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More Health Insurance Choices May Mean More Poor Choices By Consumers

By Wisconsin School of Business

November 13, 2015

New research from Wisconsin School of Business finds expansion of health insurance options still leaves people struggling to pick the right plan 

An insurance economist and his wife, an actuary with a master’s degree in statistics, sit down to pick a new health insurance plan, confident they are well qualified to identify the option that makes the most sense for their situation. But after hours of research and a final decision, they spend months wondering if they selected the best option. How does this happen?

New research from the University of Wisconsin-Madison’s Wisconsin School of Business finds most consumers are not making the best decisions for themselves when choosing a health care plan. Justin Sydnor, associate professor of risk and insurance at the Wisconsin School of Business, and co-authors Saurabh Bhargava and George Lowenstein of Carnegie Mellon University, looked at the decisions employees at a Fortune 500 company made about their health insurance and found that a majority chose expensive, low-deductible plans instead of a high-deductible option that could have saved them an average of $350 per year.

“Our research found that people have a hard time spotting what plans are a relatively good or bad deal for their situation,” says Sydnor at the Wisconsin School of Business. “One of the benefits of health care reform was supposed to be this wealth of options that would allow people to sort themselves into the plan that was right for them. But when the options are too complicated for most of us to understand, consumers aren’t going to get the best outcomes.”

In the past, most people simply accepted the single plan offered by their employer or relied on Medicare or Medicaid. But in recent years, there has been a trend toward providing greater choice, with seniors selecting from numerous and highly differentiated plan options in Medicare Part D or Medicare Advantage, and many consumers in the exchanges created by the Affordable Care Act (ACA) choosing from 40 or more available plans.

Sydnor says the study examined the quality of insurance plan choices made by 50,000 employees of a large U.S. firm, who had to assemble their own health plans by selecting among four cost-sharing elements—deductible, out-of-pocket maximum, copay, and coinsurance. The plans were provided by the same health insurance company and featured the same coverage for both in-network and out-of-network providers.

“We found that even in a situation where there was a standardized menu of plans offered by the same insurance provider and varying on only a few features, employees had a difficult time being able to sensibly compare their options,” says Sydnor. “That problem is only going to be compounded for people who are facing a dizzying array of options under the public exchanges created by the Affordable Care Act.”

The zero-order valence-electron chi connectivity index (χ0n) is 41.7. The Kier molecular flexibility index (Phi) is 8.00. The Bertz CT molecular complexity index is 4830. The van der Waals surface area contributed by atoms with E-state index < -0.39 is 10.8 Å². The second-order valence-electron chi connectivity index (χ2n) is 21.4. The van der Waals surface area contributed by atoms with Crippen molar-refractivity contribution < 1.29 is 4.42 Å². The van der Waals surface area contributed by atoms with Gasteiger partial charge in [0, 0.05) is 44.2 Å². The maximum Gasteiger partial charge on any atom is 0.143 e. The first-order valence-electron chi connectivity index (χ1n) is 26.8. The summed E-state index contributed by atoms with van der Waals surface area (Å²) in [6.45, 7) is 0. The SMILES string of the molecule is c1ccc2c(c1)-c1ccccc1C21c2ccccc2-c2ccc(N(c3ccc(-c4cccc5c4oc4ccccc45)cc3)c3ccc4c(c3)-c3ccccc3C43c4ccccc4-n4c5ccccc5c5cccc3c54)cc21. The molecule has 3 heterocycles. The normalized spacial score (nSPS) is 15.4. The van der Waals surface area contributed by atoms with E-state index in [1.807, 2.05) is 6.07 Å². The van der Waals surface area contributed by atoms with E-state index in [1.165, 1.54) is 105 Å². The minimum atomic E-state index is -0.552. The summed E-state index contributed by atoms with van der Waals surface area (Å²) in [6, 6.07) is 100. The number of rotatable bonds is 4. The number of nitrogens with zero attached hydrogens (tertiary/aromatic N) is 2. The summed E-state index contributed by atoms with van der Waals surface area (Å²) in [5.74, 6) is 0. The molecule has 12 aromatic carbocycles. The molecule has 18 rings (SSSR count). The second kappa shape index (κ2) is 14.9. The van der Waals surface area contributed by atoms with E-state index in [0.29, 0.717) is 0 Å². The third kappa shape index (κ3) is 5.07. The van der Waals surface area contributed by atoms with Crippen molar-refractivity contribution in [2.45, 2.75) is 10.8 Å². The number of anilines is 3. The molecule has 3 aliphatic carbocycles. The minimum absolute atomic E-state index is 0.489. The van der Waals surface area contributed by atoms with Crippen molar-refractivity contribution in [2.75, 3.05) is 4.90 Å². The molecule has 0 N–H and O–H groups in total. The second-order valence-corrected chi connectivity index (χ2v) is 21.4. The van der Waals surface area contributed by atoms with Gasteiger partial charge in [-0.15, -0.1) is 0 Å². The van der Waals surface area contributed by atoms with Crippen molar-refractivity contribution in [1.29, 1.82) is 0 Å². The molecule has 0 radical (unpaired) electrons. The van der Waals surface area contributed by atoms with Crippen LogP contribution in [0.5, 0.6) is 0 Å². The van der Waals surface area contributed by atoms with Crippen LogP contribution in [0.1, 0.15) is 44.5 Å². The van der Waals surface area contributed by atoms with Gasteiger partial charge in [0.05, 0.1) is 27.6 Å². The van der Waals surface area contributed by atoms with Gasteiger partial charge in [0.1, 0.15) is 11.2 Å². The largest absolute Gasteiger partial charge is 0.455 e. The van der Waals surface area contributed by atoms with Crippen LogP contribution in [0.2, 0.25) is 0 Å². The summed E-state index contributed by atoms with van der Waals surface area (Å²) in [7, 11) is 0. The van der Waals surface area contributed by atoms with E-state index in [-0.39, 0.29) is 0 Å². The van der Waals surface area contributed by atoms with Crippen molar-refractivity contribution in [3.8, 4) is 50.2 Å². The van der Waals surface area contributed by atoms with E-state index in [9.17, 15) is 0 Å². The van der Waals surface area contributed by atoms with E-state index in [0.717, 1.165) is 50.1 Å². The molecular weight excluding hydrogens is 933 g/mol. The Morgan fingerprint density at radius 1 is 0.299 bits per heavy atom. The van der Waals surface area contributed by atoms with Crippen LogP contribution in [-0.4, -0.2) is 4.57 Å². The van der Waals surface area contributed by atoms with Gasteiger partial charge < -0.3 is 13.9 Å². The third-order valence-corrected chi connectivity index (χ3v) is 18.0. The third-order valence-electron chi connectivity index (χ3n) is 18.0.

Consumers struggling to select a health care plan should take the time to ask questions of their benefits office and get all the details of the costs and benefits associated with each plan rather than assuming that a plan with a lower deductible is their best option. Sydnor recommended a simple test for employees with choices of plans with different deductibles. For each plan, calculate three numbers:

  1. the yearly premium;
  2. the premium plus the deductible (the total spent in a moderately high-use year); and
  3. the premium plus the total maximum out-of-pocket cost (the total spent in a very high-use year).

Comparing the plans on these three numbers will often show the higher deductible plan to be a relatively good deal. For example, in Sydnor’s study, the options included (among others) these two plans:

  • Plan A:  $500 deductible; $2,000 max out of pocket; $1,419 yearly premium ($118.25 per month)
  • Plan B:  $1,000 deductible; $2,500 max out of pocket; $817 yearly premium ($68 per month)

Roughly the same number of employees chose Plan A as Plan B, suggesting that many might have had a hard time deciding between them. But running Sydnor’s test yields an interesting result:

  1. Premium comparison:     Plan A = $1,419    vs.     Plan B = $817      (Plan B looks better)
  2. Premium + Deductible:   Plan A = $1,919    vs.     Plan B  = $1,817  (Plan B looks better)
  3. Premium + Max OP:       Plan A = $3,419     vs.    Plan B = $3,317   (Plan B looks better)

Sydnor concludes, “Once we combine the premiums with the potential out-of-pocket spending, the comparison becomes much clearer, and the higher deductible plan in this case leads to lower total spending for the year in every scenario.”

Sydnor’s research, “Do Individuals Make Sensible Health Insurance Decisions? Evidence from a Menu with Dominated Options”, is available on the National Bureau of Economic Research website.